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Urinary or Fecal Fistula
What is urinary fistula?
A urinary fistula is an abnormal opening either within a urinary-tract organ (such as the bladder) or an abnormal connection between a urinary-tract organ and another organ (such as the colon). There are several types of urinary fistulas:
- Vesicovaginal fistula: Fistula between the urinary tract and the vagina. The term (vesico) refers to the urinary bladder. It is the most common type of urinary tract fistula.
- Vesicouterine fistula: Fistula between the bladder and the uterus.
- Urethrovaginal fistula: Fistula between the urethra and the vagina. The urethra is the tube that empties urine from the bladder.
- Ureterovaginal fistula: Fistula between the ureter and the vagina. The ureter is the tube that carries urine from the kidney to the bladder.
- Colovesical fistula: Fistula between the colon (bowel) and the bladder.
- Rectovaginal fistula: Fistula between the rectum and the vagina.
What causes urinary fistula?
Fistulas are most often caused by injury to the organs in question, either during surgery or through trauma, such as in an automobile accident. The most common type of urinary fistula results from injury to the bladder during abdominal or pelvic surgery, such as a hysterectomy or a Caesarean section for childbirth. Other causes of urinary fistula include pelvic malignancy, such as cervical or colon cancer; radiation therapy; and inflammatory diseases, such as Crohn's disease. The most common cause of colovesical (between the rectum and the vagina) fistula is disease of the large intestine (diverticulitis).
What are the symptoms of urinary fistula?
The symptoms vary depending on where the abnormal connection or opening occurs. Symptoms may include:
- Constant urine leakage from the vagina
- Irritation in the area of the vulva (external female genital organs)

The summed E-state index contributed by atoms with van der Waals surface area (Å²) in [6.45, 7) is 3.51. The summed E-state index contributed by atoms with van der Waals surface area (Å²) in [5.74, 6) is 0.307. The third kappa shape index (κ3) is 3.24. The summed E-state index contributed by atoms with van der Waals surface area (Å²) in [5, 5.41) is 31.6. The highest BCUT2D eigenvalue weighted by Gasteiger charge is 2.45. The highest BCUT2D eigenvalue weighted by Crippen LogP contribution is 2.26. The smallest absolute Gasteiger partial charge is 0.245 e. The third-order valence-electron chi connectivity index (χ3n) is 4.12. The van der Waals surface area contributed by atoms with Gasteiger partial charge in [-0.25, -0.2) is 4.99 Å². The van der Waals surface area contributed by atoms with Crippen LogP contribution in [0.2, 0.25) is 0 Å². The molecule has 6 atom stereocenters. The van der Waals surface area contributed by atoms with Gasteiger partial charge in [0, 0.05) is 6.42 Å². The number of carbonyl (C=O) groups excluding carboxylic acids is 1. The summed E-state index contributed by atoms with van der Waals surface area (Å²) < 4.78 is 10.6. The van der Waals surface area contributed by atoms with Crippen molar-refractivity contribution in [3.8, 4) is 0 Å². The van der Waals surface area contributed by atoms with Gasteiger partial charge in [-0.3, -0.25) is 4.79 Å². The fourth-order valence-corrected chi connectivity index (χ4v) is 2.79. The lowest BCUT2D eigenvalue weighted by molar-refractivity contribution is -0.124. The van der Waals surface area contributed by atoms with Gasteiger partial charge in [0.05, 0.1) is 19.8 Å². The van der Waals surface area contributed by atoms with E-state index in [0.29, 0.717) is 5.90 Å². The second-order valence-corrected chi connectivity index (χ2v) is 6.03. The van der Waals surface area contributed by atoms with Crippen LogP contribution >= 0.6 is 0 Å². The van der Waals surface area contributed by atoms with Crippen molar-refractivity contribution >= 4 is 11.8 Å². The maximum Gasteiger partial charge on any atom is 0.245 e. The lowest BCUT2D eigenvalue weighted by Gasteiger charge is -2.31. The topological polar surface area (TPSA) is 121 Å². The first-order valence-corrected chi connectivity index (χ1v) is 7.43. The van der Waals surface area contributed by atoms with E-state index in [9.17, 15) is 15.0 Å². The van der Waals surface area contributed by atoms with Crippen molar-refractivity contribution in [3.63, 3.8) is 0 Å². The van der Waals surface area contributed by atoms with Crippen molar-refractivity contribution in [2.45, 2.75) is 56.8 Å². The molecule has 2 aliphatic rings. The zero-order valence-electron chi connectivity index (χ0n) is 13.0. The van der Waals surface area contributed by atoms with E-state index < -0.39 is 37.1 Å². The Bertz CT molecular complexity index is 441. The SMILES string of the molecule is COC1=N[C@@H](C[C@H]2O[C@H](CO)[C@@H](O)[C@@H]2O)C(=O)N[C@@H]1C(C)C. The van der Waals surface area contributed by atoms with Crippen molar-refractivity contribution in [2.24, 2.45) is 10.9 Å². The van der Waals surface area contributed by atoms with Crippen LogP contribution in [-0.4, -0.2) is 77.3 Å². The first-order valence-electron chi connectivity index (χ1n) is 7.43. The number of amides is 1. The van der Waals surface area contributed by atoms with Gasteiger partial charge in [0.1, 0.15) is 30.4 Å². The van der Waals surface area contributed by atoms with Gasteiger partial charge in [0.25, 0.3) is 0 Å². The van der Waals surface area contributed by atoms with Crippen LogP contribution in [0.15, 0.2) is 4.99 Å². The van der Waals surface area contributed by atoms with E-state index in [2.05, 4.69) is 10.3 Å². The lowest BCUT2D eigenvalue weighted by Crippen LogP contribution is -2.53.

- Frequent urinary tract infections
- Leakage of gas and/or feces into the vagina
- Fluid drainage from the vagina
- Abdominal pain
- Weight loss
There are other conditions that could also cause these symptoms so your doctor will need to examine you before making a diagnosis.
How is urinary fistula diagnosed?
Your doctor will ask about your symptoms and make a thorough physical examination of the pelvic area. Other tests include:
- Magnetic Resonance Imaging (MRI): A noninvasive procedure that uses magnetic fields and radio waves to produce images of the internal organs.
- Radionuclide cystogram: A test (nuclear scan) using a radioactive material (radioisotope) that is placed into the bladder. A scanner then detects radioactivity to evaluate bladder and urinary tract functions.
- Retrograde cystogram: A test in which contrast dye is injected into the bladder and then visualized by X-ray to evaluate the bladder and urinary tract.
- Computed tomography (CT or CAT) scan: A noninvasive X-ray-imaging procedure that can show cross-sections or slices of the organs scanned.
- Intravenous urography: A test in which an X-ray is taken of the urinary system after injection of contrast dye; it is used for diagnostic purposes.
- Cystoscopy: An examination of the bladder and urethra using a thin, lighted instrument (cystoscope) inserted into the urethra (tube that empties urine from the bladder).
- Retrograde pyelography: A type of X-ray procedure in which contrast dye is first injected into the lower part of the urinary system to make it easier to visualize.
- Ultrasound: A noninvasive imaging technique that uses high-frequency sound waves to create images of internal organs, blood vessels and other soft tissues.
If one or more of these tests are suggested, your doctor will explain them to you in detail.
What treatments are available for urinary fistula?
Some small fistulas that are detected early may be treated by catheter drainage. However, since a fistula is an unwanted connection between two organs, the treatment for most fistulas is surgical repair. If you have infection associated with the fistula, your doctor may also prescribe antibiotics or other medications.